# generators

Discussion in 'Physics' started by kiloman, Jul 12, 2010.

1. ### kiloman Thread Starter New Member

Sep 30, 2009
5
0
how do generators produce electricity? i mean i understand an external force rotates the bar magnet which induces a current, but where do the charges come from? like for example the generator from the power plant gives us power in our homes which we pull for personal use, but where do the charges that we use get replenished? are the electrons drawn from the air or something? what happens at the atomic level when mechanical energy is converted into electrical energy? im not getting the concept.

2. ### Ghar Active Member

Mar 8, 2010
655
73
All atoms are always filled with electrons. In a conductor some of the electrons can move rather easily between atoms.
The electrons just move back and forth with AC or in a complete loop with DC. "Charge conservation", meaning the only charges you have are the ones that are always there, is the reason that a DC circuit needs a closed loop.

3. ### kiloman Thread Starter New Member

Sep 30, 2009
5
0
so what youre saying is the electrons in the conductors dont get used up in lets say a computer or anything? the electrons just flow through pretty much? there is no replenishment of charge or any electrons added into the wires when mechanical energy is converted to electrical energy? all it does is just set off whatever electrons there are into motion?

4. ### Ghar Active Member

Mar 8, 2010
655
73
Yes, exactly.

The electrical energy is in the system of charges, fields, everything interacting together. The idea of electrons being 'buckets' of energy and dumping something at the load is false. In AC the same electrons will move back and forth across the load yet energy flow continues.

Mr. Beaty over here has some interesting rants on subjects like this:
http://amasci.com/miscon/eleca.html#electron
http://amasci.com/miscon/ener1.html

5. ### Wendy Moderator

Mar 24, 2008
20,772
2,540
I would not take anything Mr. Beaty says as gospel. He is off in many ways.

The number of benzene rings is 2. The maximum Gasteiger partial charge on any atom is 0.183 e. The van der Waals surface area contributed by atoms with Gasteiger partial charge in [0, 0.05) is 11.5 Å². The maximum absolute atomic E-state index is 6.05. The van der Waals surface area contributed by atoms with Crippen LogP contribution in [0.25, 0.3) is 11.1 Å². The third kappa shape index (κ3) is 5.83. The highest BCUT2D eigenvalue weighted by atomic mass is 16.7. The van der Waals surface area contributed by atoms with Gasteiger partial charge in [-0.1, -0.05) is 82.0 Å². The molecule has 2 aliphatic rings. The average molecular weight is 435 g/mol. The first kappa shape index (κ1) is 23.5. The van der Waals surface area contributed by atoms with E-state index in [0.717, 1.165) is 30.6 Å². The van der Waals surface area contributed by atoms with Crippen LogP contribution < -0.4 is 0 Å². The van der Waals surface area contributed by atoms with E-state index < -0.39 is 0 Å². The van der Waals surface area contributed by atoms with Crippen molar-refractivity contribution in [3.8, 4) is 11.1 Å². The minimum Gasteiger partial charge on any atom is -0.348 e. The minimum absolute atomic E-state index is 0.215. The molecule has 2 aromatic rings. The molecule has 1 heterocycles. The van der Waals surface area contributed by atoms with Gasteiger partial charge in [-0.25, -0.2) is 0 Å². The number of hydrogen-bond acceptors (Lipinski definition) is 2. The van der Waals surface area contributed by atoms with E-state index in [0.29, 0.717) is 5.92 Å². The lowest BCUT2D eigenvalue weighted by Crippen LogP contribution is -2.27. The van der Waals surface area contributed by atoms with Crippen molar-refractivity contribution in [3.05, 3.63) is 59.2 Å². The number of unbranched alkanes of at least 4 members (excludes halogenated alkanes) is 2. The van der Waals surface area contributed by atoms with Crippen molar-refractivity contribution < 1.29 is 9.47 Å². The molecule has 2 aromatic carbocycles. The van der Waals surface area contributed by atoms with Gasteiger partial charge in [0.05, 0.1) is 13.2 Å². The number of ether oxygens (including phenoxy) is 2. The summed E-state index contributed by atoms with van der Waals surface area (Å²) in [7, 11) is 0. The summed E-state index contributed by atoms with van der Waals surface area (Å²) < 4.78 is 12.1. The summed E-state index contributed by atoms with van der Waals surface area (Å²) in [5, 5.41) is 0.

The electrons move due to EMF (voltage being generated by the wires moving through magnetic field). It is the movement of the electrons that is the energy, not the electrons themselves. On that Gar and I agree. Generally they move in a circle, returning right back where they started, this is a circuit.

6. ### logicman112 Active Member

Dec 27, 2008
69
2
The generator electricity is AC and makes electrons move back and forth, electrons are not transferred from one side to the receivers permanently. Electromagnetic wave travels and its energy is being dissipated or stored in the receiver.

7. ### Wendy Moderator

Mar 24, 2008
20,772
2,540
This is incorrect. An AC generator is not a transmitter, though a transmitter is a subclass of AC generator.

You have mixed up two entirely different aspects of physics that have some crossover.

The key thing about radio is the antenna, which is a form of transducer. A transducer can (but not always) converts two forms of energy into another. For receivers it converts electromagnetic waves into electrical current (which is not the same thing as electromagnetic radiation), other way around for transmitters. The antenna is the same in either case, but it must be tuned to the wavelength to work properly.

A very very small amount of house current (60 Hz and 50 Hz) does get radiated as a form of electromagnetic radiation, but this is a loss, and as such is to be avoided and reduced to the minimum.